The Wolfpacker

March 2012

The Wolfpacker: An Independent Magazine Covering NC State Sports

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Page 21 of 95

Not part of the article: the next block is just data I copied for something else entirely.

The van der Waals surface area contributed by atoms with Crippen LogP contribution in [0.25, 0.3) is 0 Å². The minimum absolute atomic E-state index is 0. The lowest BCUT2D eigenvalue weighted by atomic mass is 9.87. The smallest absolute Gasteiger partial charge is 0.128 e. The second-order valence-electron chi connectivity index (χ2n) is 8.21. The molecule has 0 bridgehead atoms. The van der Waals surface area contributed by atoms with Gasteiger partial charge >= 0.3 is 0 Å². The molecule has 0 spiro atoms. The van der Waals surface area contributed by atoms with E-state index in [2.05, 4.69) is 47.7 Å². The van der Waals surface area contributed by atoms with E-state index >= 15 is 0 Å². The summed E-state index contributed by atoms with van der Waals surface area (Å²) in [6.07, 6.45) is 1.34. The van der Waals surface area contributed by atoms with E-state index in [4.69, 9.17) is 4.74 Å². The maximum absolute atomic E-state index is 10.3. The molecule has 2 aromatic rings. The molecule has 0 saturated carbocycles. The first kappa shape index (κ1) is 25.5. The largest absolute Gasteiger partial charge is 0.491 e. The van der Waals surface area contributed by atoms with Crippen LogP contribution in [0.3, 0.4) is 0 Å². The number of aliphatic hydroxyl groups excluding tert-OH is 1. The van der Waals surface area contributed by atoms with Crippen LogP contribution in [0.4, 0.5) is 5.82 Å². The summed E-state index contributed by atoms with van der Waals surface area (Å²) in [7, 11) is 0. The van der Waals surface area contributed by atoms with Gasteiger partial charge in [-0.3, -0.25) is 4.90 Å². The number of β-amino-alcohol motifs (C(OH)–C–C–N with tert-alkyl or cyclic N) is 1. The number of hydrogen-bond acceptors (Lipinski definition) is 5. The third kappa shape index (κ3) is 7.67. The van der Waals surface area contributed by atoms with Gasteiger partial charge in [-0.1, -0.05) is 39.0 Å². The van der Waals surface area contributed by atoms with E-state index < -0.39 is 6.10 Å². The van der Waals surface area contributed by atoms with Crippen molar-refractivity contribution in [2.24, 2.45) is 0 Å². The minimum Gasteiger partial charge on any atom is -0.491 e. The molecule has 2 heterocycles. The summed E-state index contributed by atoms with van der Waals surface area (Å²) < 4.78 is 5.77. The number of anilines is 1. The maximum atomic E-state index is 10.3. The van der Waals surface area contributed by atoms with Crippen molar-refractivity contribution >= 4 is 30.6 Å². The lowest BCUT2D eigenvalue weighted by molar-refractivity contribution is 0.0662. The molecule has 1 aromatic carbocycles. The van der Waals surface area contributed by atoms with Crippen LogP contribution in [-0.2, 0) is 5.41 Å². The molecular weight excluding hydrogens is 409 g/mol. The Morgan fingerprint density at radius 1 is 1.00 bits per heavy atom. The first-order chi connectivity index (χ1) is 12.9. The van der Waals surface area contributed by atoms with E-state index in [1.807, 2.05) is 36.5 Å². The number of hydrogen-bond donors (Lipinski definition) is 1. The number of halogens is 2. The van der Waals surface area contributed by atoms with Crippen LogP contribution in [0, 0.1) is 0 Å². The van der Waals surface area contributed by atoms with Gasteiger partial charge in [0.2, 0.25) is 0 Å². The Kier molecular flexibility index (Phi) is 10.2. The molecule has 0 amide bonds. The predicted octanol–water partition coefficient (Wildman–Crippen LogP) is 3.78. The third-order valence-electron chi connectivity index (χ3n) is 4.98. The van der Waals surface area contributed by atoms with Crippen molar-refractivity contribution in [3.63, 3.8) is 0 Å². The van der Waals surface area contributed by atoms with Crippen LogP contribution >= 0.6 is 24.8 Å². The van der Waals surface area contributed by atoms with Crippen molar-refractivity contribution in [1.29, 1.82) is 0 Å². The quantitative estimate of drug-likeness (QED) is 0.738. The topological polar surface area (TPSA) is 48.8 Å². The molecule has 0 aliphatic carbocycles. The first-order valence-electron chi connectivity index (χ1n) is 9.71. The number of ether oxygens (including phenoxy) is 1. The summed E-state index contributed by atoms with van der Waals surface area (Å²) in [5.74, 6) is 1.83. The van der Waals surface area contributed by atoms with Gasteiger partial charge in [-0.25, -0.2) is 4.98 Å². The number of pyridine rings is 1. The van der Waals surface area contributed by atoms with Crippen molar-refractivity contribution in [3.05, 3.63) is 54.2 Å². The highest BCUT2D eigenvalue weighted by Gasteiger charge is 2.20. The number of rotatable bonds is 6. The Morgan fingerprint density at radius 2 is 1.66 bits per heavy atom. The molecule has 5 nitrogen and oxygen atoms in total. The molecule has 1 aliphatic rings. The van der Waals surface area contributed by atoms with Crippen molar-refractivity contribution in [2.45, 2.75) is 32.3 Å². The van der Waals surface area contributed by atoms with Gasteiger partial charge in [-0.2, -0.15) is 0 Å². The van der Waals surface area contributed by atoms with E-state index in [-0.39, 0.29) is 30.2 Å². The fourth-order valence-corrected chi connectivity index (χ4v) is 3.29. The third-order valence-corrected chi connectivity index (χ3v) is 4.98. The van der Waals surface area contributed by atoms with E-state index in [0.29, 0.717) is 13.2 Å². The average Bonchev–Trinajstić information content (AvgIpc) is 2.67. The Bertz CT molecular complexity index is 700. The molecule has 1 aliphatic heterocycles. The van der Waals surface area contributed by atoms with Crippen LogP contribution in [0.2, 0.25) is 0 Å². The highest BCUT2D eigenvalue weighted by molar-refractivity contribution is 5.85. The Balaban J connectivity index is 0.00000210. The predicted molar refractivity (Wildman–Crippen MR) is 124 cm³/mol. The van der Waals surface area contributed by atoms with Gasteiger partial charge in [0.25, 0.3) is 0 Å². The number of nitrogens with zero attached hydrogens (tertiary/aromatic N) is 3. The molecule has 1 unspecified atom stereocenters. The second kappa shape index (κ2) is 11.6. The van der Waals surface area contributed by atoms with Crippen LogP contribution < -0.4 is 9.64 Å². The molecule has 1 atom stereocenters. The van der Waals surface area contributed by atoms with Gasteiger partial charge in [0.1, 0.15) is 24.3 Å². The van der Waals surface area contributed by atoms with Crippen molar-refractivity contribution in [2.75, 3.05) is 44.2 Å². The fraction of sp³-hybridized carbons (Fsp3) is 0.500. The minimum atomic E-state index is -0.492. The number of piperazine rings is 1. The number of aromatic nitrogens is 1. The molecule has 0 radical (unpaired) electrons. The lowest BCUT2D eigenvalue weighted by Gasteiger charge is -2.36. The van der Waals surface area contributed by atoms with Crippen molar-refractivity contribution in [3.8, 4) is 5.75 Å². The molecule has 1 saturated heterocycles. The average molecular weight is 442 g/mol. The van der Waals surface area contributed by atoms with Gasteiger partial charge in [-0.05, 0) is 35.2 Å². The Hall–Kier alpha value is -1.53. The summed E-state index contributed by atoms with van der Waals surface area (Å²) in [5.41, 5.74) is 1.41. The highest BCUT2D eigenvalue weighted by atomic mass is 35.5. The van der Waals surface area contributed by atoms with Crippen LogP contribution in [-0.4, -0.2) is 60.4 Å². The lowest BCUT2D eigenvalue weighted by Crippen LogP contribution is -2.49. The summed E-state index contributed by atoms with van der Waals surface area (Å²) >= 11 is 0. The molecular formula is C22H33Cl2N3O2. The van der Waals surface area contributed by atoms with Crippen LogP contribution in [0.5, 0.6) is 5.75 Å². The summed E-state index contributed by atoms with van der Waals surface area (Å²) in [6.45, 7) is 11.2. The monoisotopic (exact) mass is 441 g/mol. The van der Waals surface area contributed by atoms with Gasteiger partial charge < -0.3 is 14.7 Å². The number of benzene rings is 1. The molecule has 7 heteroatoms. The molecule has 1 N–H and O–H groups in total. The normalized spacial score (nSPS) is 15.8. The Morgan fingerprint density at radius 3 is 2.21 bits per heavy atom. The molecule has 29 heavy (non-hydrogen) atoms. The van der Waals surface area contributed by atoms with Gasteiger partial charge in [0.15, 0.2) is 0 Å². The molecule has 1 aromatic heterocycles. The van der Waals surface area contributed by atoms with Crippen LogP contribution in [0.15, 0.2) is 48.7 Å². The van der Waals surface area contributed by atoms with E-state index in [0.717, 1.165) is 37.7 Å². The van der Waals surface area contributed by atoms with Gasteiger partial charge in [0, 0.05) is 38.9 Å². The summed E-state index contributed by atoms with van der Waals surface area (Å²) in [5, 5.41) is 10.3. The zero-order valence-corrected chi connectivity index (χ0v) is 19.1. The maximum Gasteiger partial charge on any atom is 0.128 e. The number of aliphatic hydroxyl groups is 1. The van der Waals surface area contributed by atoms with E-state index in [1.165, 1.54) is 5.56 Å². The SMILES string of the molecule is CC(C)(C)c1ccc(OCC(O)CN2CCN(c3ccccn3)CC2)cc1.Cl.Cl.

2012 FOOTBALL RECRUITING ISSUE BY JACEY ZEMBAL N C State head coach Tom O'Brien has made a career out of having his recruiting classes exceed expecta- tions. NC State signed 22 players Feb. 1 in O'Brien's fifth full recruiting class in Raleigh — including 17 three-star pros- pects and five two-stars. The Wolfpack ranked No. 9 in the ACC and No. 11 in the league in average stars per player (2.77). recruiting analysts Mike Far- rell and Keith Niebuhr expect several of the players to outperform their rankings under the tutelage of O'Brien and his staff. He's a great pass rusher off the edge. He's so athletic that he can chase down running backs from behind. He is really a sideline-to-sideline guy. Whitehead could play anywhere." Lemming was impressed with Whitehead's great speed and range, which led to some col- leges looking at him as an outside linebacker. "I loved him," Lemming said. "He's one of While Not Highly Ranked, NC State's Class Of 2012 Features Many Players With The Potential To Be Special An Understated CLASS the better defensive players in a very talent- rich Atlanta area. He looks very thin, but I think down the line, he'll be a super player. Give him another year or two when he gains weight and strength." The well-balanced class has a little bit of everything on offense and defense. "These are guys that they liked, who they saw in person at camp, that other people might not have had as high on their lists," Farrell said. Farrell believes three-star players such as outside linebacker M.J. Salahuddin of Fay- etteville (N.C.) Jack Britt High, defensive end Desmond Owino of Raleigh Sanderson High and defensive end Kenderius Whitehead of Lithonia (Ga.) Martin Luther King High could be the next wave of players that O'Brien turns into gems. "Some of these guys will get coached up and turn into very good football players," Farrell said. "Some of these kids will end up being much better than they are ranked." While the Wolfpack didn't crack the top 50 of's national team rankings, O'Brien likes the class. "Certainly we are excited," O'Brien said. "This is a really talented group of young men that have decided to come to NC State. It's a long, athletic and talented group of kids. The thing that stands out at you is the size of them and the length they have, and the fact that they can run." Whitehead could be the player in the class with the most down-the-road potential ac- cording to Niebuhr and fellow analyst Tom Lemming, who has his own recruiting show on CBS College Sports. "Whitehead could be the guy that Wolfpack fans say, 'Thank God we got him,'" Niebuhr said. "My only concern is that he's a little thin. 22 ■ THE WOLFPACKER Three-star linebacker M.J. Salahuddin from Fayetteville, N.C., drew praise from one re- cruiting analyst for his play in the Carolinas Shrine Bowl in December. PHOTO BY KEN MARTIN NC State was able to amp up the competi- tion for the battle at quarterback after Mike Glennon finishes his eligibility with the 2012 season. Signee Manny Stocker of Coatesville (Pa.) High comes in highly regarded, and will compete with redshirt freshman Tyler Bro- sius, true freshman Brian Taylor and Colorado State junior transfer Pete Thomas for the start- ing job in 2013. Stocker emerged at NC State's June camp and has already enrolled for the spring semes- ter. He will take part in the Wolfpack's spring practice, which starts March 23. Gordon of Boiling Springs (S.C.) will likely end up redshirting if past history with offen- sive linemen is any indication. McKinney and Kennedy have already enrolled at NC State for the spring semester. "McKinney is a guy that I think they hope can step in quickly at guard," Farrell said. "Both him and Tu'uta are inside guys, and a year older and stronger. They have played a higher level of competition than some of these other guys have. They need to plug holes. One of these two guys will get to be a backup. The fact that Tu'uta is also a center is very important. It is hard to find guys that can snap the ball." Niebuhr got to watch Gordon play at the Carolinas Shrine Bowl this past December. "He is not very tall and doesn't have the best physique, but technically, he is very good and surprisingly strong," Niebuhr said. "He gets outstanding leverage. That is a guy that was probably overlooked because physically, he doesn't blow you away. Yet, he is just a very solid player." Farrell expects Kennedy to be ahead of Gordon, especially since he has enrolled for the spring semester. "Kennedy has potential and moves well, but he has to be more physical," Farrell said. "He can whiff on blocks at times. He is a good get for them, and a guy who will be a staple of their offensive line down the road. He is more of a sure thing than Eddie Gordon." The addition of running back Shadrach "Stocker is an athletic kid, and it obviously hurt when they lost Summers because he was going to be the guy," Farrell said. "Stocker's accuracy is an issue. He didn't throw the ball a whole lot as a junior — he did a lot of free- lance. In the NC State offense that they want to run, he'll have to learn a lot." NC State signed four offensive linemen to help protect its future quarterbacks, and added two wide receivers, one tight end and one running back. The offensive line quartet of John Tu'uta and Quincy McKinney of Fork Union (Va.) Military Academy, Bryce Kennedy of South- ern Pines (N.C.) Pinecrest High and Eddie

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